ESSAYS ON HASIDISM
THE ORIGINS OF HASIDISM
Hasidism arose against the background of conditions in eighteenth-century Poland, a troubled time of foreign invasions, peasant uprisings, a declining central government, and conflict between Catholic, Protestant, and Orthodox Christians.
As historian Eli Lederhandler explains, the Jews, who were organized in their own self-governing municipal and rural communities, were also experiencing serious difficulties. From without, they were subject to exploitative taxation, regulations barring them from certain cities, laws restricting their participation in certain trades and crafts, as well as periodic violence and the general insecurity that affected all inhabitants. From within, they suffered a decline in the quality of lay and rabbinic leadership, and were also beset by recurring challenges from mystical and messianic heresies.
On the other hand, as historian Gershon Hundert points out, the situation of the Jews was dynamic and varied according to region:
The Polish economy was beginning to recover from the disastrous effects of the Northern War during the first decades of the eighteenth century. Jews were moving to villages in large numbers, some were prospering as a result of increasing foreign trade, others were impoverished as centers of economic activity shifted. Jewish numbers were increasing rapidly, much faster than the total rate of growth for Poland, and thus the proportion of young people in the Jewish population was constantly expanding. And Jews enjoyed considerable governmental autonomy.
Hundert characterizes early Hasidism as a "diffuse movement of religious revival with charismatic leaders." Lederhandler elaborates that "Hasidism was a pietist movement of great force that came upon the scene when conditions were ripe for its rapid diffusion. It combined charismatic leadership, a large rural following, and a new teaching that emphasized the close link between the zaddik (holy man) and his disciples (Hasidim, or "pious ones"). Its founders came not from the established elite but from the second rank: popular preachers and mystical "saints" who had local reputations."
As Hundert recounts,
During the eighteenth century, pious Jews who studied Kabbalistic texts came to be seen by the masses as models, and as the possessors of special powers and ties to divinity. In some larger communities one or two such people were exempted from taxes and their housing was paid for by the community. In turn, some of these mystics began to interpret their life's task as involving not only contemplative prayer and study alone or in small groups, but also now seeking out and addressing masses of Jews so that they too could experience the joy and exaltation of attachment to God. Some of these new mystics developed followings in their own communities.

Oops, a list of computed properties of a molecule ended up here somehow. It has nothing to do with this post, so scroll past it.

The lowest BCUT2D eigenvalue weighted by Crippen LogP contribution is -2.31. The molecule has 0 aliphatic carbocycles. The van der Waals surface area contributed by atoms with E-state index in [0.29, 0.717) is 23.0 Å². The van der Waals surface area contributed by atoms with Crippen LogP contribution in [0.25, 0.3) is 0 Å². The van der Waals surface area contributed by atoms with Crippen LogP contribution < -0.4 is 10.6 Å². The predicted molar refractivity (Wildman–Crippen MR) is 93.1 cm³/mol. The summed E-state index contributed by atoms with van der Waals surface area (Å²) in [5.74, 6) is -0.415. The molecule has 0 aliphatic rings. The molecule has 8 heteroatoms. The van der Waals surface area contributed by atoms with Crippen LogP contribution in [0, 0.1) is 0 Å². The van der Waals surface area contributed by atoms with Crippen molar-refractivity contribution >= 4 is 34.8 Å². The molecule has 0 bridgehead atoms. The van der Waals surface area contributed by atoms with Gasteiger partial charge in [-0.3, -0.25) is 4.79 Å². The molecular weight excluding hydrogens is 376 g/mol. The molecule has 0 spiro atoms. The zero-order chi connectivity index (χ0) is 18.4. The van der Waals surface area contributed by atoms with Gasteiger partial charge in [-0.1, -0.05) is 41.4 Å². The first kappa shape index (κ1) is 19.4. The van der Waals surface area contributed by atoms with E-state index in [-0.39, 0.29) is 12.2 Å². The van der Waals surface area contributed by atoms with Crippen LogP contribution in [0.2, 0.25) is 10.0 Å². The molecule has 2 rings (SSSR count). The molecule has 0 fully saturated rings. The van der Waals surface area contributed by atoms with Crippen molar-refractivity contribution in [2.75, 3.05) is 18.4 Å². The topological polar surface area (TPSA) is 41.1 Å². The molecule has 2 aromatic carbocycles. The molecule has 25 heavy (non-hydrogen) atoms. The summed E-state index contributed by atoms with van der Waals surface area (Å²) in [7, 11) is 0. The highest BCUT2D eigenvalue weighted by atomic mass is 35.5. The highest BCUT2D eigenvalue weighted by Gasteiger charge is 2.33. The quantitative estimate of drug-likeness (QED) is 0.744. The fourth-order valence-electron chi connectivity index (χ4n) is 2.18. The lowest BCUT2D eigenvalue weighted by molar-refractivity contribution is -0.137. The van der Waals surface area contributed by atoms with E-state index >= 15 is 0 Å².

Hasidic tradition traces the movement's origins to one such saintly figure, Israel ben Eliezer (ca. 1700 - 1760), referred to as the Baal Shem Tov (Master of the Good Name), who had made a niche for himself as a spiritual guide and healer in the Polish-Ukranian town of Miedzyboz. (Itinerant Jewish healers and magicians were known as Baalei Shem, or Masters of the Name, as their powers were thought to stem from mystical knowledge of the secret names of God.) The figure of the historical Besht (the acronym by which the Baal Shem Tov is known) is all but lost under the layers of legend that grew up around him. But it is the legendary first leader, the Besht, who lives in Hasidic memory and informs Hasidic spirituality.
As Hundert notes, it was one of the Besht's disciples, Ya'akov Yosef of Polonne, who "developed an elaborate definition of the relationship between the mystical adept, or, now, the Zaddik or rebbe, and his followers. Others added further refinements, and toward the end of the eighteenth century such rebbes were appearing in a number of Polish, Ukranian and Lithuanian Jewish communities. Each developed his own style of leadership and his own emphases."
The key elements of Beshtian Hasidism include the primacy of inner, spiritual enlightenment over mere dexterity in textual study; the accessibility of the zaddik to his community and his role in the revelation of the hidden meanings of Torah and mitzvot; and the universal presence of God, even in the seemingly mundane and banal.
The Besht left no writings, but many Hasidic tales concern his life and teachings. Here is a typical and well-known story:
It is Yom Kippur, the Day of Judgement. The Baal Shem Tov is conducting the prayer services. In the middle of his chant, he pauses abruptly. His face looks troubled and strained. Time passes and the congregation becomes increasingly anxious over this unusual delay.
The story illustrates a number of essential Hasidic teachings: that the master has the ability to act as a bridge between God and man; that every person's behavior can have cosmic influence; that the common person's sincerity is preferable to the most erudite and labored scholarship; and that wordless song can be more important than liturgical text.
The Besht's main followers became, in due course, zaddikim in their own right, and established a counterculture that, by the end of the eighteenth century and after a protracted struggle against their traditionalist opponents, became the regnant form of Judaism in many parts of Poland, the Ukraine, and Russia. Using a modified liturgy, allowing for flexible hours for prayer, incorporating their own group rituals and ecstatic practices into the religious regimen, and insisting on the exclusive authority of their own religious leadership, the Hasidim remained distinctive from other Orthodox Jews with whom they shared most basic beliefs.
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